What would happen if an extra 12 inches was added behind the drivers seat? As far I as I can see, it would have the following effects. Firstly, it would have more interior space, whether for passengers or for the boot. The exsisting boot space, well, frankly doesn’t exsist. Of all the IQ drivers I know most of them habitually drive with the rear seats folded down, providing a sensibly sized area to store stuff. Ironically, this makes the package basically the same as a Smart car. 

Secondly, it would make the car more attractive to look at. To style the IQ conventionally would have been a very challenging task indeed, so Toyota went for a look which didn’t follow any traditionally accepted vision of sporty, dynamic or elegant. The IQ stands as itself, if there were more in circulation it would become instantly identifiable. It ain’t pretty, though, and suffers from the twin problems of too-much-going-on in the side profile, and the unfortunate squatness of a car almost as wide as it is long. 12 inches amidships would be enough to give the car some semblance of balance and proportion. Here is my 30-second Photoshop of the car with an extra foot added:

Thirdly, I am sure that, had the IQ been conceived as an eleven-foot-long car rather than a ten-foot-long one, it would be seen as even more of a packaging masterpiece than how it ended up. Ok, the “four-seats in the length of a Smart” headlines wouldn’t apply, but then it hardly does anyway as at least one of those seats is useless. Launched as a slightly sub-Yaris sized car, customers would marvel at the use of space and wonder why nobody thought of it earlier.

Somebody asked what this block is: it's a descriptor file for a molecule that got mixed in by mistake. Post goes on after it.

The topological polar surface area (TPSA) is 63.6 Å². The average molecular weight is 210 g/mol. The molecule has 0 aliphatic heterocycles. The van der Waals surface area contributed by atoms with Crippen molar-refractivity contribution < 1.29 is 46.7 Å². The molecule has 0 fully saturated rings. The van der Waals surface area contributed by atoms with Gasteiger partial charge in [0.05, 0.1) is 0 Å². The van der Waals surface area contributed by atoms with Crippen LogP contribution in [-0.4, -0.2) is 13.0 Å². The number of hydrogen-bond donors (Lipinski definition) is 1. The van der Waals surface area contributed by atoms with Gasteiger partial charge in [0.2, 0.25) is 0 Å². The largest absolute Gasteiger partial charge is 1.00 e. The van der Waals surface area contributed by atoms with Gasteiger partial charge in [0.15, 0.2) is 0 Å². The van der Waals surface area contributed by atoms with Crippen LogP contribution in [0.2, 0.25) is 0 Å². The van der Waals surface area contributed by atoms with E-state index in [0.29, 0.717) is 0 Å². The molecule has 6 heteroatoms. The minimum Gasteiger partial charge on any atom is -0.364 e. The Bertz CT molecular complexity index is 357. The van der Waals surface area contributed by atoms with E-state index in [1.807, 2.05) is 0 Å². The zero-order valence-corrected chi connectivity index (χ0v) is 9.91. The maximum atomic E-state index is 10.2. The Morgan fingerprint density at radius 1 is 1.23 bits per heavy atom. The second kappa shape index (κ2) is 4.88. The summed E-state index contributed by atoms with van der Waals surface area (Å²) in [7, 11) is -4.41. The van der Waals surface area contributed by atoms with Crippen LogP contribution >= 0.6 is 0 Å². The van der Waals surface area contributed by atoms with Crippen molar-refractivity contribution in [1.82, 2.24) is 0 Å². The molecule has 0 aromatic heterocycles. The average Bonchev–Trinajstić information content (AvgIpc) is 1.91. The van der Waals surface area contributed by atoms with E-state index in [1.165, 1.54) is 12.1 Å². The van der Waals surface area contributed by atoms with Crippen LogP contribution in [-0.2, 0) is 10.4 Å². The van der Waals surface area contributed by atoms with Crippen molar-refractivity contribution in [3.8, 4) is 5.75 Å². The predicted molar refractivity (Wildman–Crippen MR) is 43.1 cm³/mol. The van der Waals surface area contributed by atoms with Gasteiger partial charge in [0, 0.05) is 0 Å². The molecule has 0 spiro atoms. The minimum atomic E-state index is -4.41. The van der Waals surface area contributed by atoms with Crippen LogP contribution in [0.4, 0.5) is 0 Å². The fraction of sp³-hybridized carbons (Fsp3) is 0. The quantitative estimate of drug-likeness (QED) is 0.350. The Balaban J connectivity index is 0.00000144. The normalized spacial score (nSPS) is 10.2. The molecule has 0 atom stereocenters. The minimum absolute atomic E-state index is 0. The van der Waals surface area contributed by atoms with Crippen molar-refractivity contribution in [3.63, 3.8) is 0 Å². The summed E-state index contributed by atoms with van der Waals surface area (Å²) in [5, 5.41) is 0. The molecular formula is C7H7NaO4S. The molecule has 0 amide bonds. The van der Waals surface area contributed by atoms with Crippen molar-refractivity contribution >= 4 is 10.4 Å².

My biggest problem with the IQ as it stands is that the Aygo exsists. This is the cheapest car Toyota sell but a far more practical machine, it even has the option of five doors. The Aygo is an inexpensive car because it is built it to a cost. Not cutting corners, nor building it shabbily, but finding the most economical ways to do things. As a family car it is perfectly acceptable, with space, just, for four adults. It even has the same engine as the IQ. You have to wonder if the pricing is wholly justifiable.

And there’s the rub. Toyota is chasing a different marketplace, the buyers of so-called boutique cars. A difficult category to pin down, it includes cars like the Fiat 500, Alfa Mito, Mini and the Smart. Cars which aren’t cheap, make some kind of alleged style statement, but don’t do anything much better than less expensive cars, if you’re just looking for transportation. It seems to be working. People are buying the IQ despite the fact that the Aygo is cheaper, so all that perceived “style” and cleverness must be worth something.

But, were it just slightly bigger, which would have been so easy to do, the IQ could have been so much more. It could easily have redefined the small car, introducing clever thinking where it’s rarely been seen before. It could honestly have been the first true leap of small car evolution since the original Mini.

As it stands, as good as the IQ is, it annoys me every time I see it.